Some women find their protruding navel unsightly, and choose to wear skirts or pants with a high waistband to cover it; you can also cover your protruding belly button with a Band-Aid.

A protruding navel is a normal consequence of pregnancy and it will return to normal a few months after the delivery. Although you may find that, like other parts of your body, your navel sags a little more than it used to.

You are 31 Weeks and 2 Days 61 days to go…

By this stage, your baby is the length she’ll be at birth, but she’s still very thin and needs to gain fat and muscle.

Your baby today

Your baby’s hand coordination continues to improve as her brain is better able to make sense of the feedback it receives. The eyes will often open but only for short periods at a time, reducing the chance of a stray finger coming too close.

At this stage of pregnancy, your baby’s muscle mass and fat are continuing to increase. Her skin is now thicker and less translucent, and begins to look pink rather than red as the underlying blood vessels are overlaid with more flesh. Growth hormone is being produced by your baby’s pituitary gland but before she’s actually born this does not influence her growth. Instead insulin and insulin-like growth factors are key. As your baby’s skeleton is now close to its final size, her overall length is established. Your baby is still, however, very skinny.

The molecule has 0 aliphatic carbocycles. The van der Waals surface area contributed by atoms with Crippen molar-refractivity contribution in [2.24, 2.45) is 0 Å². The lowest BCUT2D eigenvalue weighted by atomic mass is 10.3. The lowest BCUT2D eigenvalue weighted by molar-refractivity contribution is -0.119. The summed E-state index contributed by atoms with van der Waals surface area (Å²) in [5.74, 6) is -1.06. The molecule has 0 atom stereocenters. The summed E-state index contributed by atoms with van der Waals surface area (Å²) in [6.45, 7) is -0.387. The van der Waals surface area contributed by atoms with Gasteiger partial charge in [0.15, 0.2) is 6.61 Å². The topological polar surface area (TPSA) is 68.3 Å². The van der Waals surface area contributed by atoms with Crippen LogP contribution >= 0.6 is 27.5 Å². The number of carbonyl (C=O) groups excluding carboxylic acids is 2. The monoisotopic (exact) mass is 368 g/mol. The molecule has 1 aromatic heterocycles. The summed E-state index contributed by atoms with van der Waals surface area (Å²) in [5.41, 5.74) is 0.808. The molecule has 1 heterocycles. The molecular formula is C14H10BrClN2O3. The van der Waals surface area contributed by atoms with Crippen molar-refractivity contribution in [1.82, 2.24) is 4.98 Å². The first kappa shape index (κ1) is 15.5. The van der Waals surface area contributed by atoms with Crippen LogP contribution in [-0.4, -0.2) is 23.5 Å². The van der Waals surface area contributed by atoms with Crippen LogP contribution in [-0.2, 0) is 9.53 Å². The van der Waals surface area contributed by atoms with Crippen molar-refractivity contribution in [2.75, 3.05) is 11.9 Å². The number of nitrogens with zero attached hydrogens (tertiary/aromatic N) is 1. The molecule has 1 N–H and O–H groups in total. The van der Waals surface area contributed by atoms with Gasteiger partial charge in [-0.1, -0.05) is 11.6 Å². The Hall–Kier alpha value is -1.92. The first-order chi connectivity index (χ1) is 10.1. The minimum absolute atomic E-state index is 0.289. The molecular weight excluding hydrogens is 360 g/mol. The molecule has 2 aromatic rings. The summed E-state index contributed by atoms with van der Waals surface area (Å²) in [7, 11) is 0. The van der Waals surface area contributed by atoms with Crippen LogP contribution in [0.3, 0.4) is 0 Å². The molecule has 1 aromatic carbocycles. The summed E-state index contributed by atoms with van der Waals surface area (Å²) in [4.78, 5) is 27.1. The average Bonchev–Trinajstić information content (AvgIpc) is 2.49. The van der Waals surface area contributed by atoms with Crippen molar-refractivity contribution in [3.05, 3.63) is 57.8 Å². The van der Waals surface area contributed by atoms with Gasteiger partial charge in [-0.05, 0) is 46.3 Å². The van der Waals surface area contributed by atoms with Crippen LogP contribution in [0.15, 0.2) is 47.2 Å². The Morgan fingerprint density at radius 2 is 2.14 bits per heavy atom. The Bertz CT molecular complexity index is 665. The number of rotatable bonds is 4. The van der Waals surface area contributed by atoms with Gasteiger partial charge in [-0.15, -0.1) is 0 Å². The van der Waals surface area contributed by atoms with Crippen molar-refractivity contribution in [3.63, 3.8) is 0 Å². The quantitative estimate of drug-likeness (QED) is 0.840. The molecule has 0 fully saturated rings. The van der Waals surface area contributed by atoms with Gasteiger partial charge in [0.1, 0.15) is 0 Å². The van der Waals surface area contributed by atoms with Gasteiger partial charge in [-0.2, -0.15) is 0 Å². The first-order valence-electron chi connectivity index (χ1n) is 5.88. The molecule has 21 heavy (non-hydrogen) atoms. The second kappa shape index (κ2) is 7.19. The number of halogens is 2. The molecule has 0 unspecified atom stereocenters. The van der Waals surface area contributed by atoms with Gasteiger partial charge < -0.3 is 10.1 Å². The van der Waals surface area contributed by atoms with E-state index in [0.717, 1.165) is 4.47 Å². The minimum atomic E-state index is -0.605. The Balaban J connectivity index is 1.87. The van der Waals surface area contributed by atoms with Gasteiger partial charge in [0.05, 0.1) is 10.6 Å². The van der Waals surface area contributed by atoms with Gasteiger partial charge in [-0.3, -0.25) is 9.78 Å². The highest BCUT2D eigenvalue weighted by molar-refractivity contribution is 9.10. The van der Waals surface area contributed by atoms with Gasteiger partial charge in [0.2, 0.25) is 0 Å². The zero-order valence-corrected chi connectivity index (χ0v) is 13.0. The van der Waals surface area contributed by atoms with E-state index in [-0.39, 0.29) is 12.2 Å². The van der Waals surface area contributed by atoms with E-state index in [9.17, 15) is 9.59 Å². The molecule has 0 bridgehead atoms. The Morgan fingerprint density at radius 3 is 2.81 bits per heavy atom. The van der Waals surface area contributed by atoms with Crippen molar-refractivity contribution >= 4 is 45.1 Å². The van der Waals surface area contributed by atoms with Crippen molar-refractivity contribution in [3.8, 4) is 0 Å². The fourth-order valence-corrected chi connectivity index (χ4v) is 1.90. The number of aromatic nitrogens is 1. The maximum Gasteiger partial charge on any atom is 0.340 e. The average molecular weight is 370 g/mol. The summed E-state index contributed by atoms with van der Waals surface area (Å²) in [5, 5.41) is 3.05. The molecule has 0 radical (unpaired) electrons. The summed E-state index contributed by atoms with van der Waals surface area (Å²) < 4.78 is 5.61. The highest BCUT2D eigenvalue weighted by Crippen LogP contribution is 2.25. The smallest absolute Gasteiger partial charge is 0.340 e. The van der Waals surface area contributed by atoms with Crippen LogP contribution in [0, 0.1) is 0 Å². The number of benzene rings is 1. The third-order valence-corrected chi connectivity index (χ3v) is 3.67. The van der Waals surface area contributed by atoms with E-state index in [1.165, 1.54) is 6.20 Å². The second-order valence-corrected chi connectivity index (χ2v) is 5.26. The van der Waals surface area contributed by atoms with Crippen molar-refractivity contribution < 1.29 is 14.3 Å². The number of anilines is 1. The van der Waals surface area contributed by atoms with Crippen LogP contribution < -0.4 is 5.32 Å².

A sonographer can make a good estimate of your baby’s weight from an ultrasound scan but her final birthweight will very much depend on when she is born. She’ll continue to grow throughout the pregnancy, although in the last few weeks growth is mainly due to fat deposits rather than to muscle mass.

If you’re trying to guess how heavy your baby will be at birth, the latest research indicates that the size of your baby has a lot to do with “imprinted” genes. These are genes that are marked as having come from the father, which promote the baby’s growth, or the mother, which are growth limiting and attempt to preserve her resources.

… Twins
Dressing your babies

Twins look adorable when they’re dressed alike, so you may be buying—and certainly will be given—lots of sets of matching clothing. But it’s much easier to tell identical twins apart when they’re dressed differently. It also helps everyone relate to them as individuals, which is good for their development.

Also keep practicalities in mind: every time one of your twins gets dirty, are you going to change them both? You may find it pays to be flexible: if there are only two clean onesies, then that is what they’ll have to wear, regardless of style or color match. Newborns don’t care what they wear, but if you get in the habit of dressing them the same, they may become conscious of it in the toddler years and get distressed if they’re wearing something different.

How you dress your babies is your decision, but you could:

  • Dress your babies in matching outfits but different colors, or the same colors but different styles.

  • Only dress them identically on certain occasions, for instance for a family photograph or special occasion.

  • Give any identical outfits you receive to one twin. The next batch of identical outfits goes to the other twin.